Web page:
Then there was a commotion and I looked over to see some students and Mr. Rishor standing next to the mouse tank. They reached their hands in the tank, grabbed handfuls of squirming white bodies, and tossed them in a large lab beaker, quickly sealing the lid tight.
Immediately the mice began to jump and dance, and then twist and shake, and then collapse and spasm, and then wretch and die. I was stunned. After watching over them for months, they were now being discarded like the bin of crumpled papers by Mr. Rishor’s desk. I bolted to the killing jar and stood in amazement as the process was repeated several times. It was an assembly line. Periodically, chloroform-laced cotton balls at the bottom of the beaker were refreshed from a small bottle before a new batch of mice was tossed in. What surprised me was their panic; an instant recognition that they were going to die. They did not go quietly in the night.
Shocked as I was, I didn’t protest or question what was happening. As far as I knew this was standard practice in biology class. By the end of class we had a bucket of dead mice. The aquarium would eventually be cleaned and serve as a prison for some other poor creatures.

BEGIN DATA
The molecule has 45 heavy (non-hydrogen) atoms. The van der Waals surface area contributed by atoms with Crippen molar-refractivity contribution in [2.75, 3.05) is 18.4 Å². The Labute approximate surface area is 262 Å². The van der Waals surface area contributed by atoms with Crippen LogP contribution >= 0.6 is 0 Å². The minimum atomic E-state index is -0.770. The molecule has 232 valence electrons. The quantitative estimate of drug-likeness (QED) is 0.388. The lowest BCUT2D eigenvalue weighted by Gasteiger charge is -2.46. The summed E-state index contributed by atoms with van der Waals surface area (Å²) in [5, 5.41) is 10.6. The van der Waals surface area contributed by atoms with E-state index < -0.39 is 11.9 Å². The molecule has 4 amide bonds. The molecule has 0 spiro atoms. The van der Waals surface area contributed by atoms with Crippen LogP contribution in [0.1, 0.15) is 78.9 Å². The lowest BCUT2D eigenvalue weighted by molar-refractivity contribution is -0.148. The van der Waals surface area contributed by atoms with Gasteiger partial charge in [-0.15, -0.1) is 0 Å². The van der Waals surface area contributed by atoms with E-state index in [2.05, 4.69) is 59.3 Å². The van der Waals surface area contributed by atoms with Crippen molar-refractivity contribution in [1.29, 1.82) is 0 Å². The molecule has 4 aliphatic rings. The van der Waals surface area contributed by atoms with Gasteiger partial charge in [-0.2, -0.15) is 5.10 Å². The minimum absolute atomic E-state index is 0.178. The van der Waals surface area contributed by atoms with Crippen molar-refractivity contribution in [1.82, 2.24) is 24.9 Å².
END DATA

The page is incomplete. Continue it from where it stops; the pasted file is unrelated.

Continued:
After school and the bus ride home, I’d hit the gym. I’d walk the street that bordered the large American military housing complex where we lived at the urban north edge of Frankfurt, in what was then called West Germany. To my right the city stopped and there were miles of lush green fields rising gently to become the Taunus Mountains. I’d continue a few blocks and enter a non-descript alley that was the back entrance to the Drake Kaserne. This was a garrison of the Army’s 3rd Armored Division, nicknamed the “Spearhead.” An old Sherman tank sat on display near this entrance by the parade grounds, a relic of the war thirty years earlier. A hundred kilometers to the east, across the Fulda Gap, there were thousands of Soviet T-64 tanks pointed our way, waiting for orders during the height of the Cold War. But there was no security at the entrance to the base where I entered. The front gate was manned for show, but the Army bases were basically open to the public.